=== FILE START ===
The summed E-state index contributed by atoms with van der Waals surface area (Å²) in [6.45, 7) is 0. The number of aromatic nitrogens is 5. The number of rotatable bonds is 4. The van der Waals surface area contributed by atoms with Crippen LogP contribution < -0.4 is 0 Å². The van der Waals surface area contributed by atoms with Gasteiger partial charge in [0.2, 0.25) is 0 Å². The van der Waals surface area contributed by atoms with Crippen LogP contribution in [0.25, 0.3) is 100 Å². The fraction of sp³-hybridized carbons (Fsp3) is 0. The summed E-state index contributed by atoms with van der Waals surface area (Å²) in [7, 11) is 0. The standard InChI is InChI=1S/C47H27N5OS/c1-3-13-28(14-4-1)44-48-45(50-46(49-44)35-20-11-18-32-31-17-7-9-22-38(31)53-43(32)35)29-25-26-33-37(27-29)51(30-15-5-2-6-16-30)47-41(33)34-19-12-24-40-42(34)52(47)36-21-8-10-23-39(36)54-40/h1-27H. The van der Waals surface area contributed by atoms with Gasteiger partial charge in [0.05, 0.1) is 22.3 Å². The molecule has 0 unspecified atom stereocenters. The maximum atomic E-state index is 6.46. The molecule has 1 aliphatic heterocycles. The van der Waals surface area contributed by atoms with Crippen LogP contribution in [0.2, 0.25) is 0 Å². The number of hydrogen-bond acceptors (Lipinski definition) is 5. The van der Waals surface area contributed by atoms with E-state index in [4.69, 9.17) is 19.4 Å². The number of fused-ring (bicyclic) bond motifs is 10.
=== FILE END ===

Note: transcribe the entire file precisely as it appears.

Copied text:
The summed E-state index contributed by atoms with van der Waals surface area (Å²) in [6.45, 7) is 0. The number of aromatic nitrogens is 5. The number of rotatable bonds is 4. The van der Waals surface area contributed by atoms with Crippen LogP contribution < -0.4 is 0 Å². The van der Waals surface area contributed by atoms with Gasteiger partial charge in [0.2, 0.25) is 0 Å². The van der Waals surface area contributed by atoms with Crippen LogP contribution in [0.25, 0.3) is 100 Å². The fraction of sp³-hybridized carbons (Fsp3) is 0. The summed E-state index contributed by atoms with van der Waals surface area (Å²) in [7, 11) is 0. The standard InChI is InChI=1S/C47H27N5OS/c1-3-13-28(14-4-1)44-48-45(50-46(49-44)35-20-11-18-32-31-17-7-9-22-38(31)53-43(32)35)29-25-26-33-37(27-29)51(30-15-5-2-6-16-30)47-41(33)34-19-12-24-40-42(34)52(47)36-21-8-10-23-39(36)54-40/h1-27H. The van der Waals surface area contributed by atoms with Gasteiger partial charge in [0.05, 0.1) is 22.3 Å². The molecule has 0 unspecified atom stereocenters. The maximum atomic E-state index is 6.46. The molecule has 1 aliphatic heterocycles. The van der Waals surface area contributed by atoms with Crippen LogP contribution in [0.2, 0.25) is 0 Å². The number of hydrogen-bond acceptors (Lipinski definition) is 5. The van der Waals surface area contributed by atoms with E-state index in [4.69, 9.17) is 19.4 Å². The number of fused-ring (bicyclic) bond motifs is 10.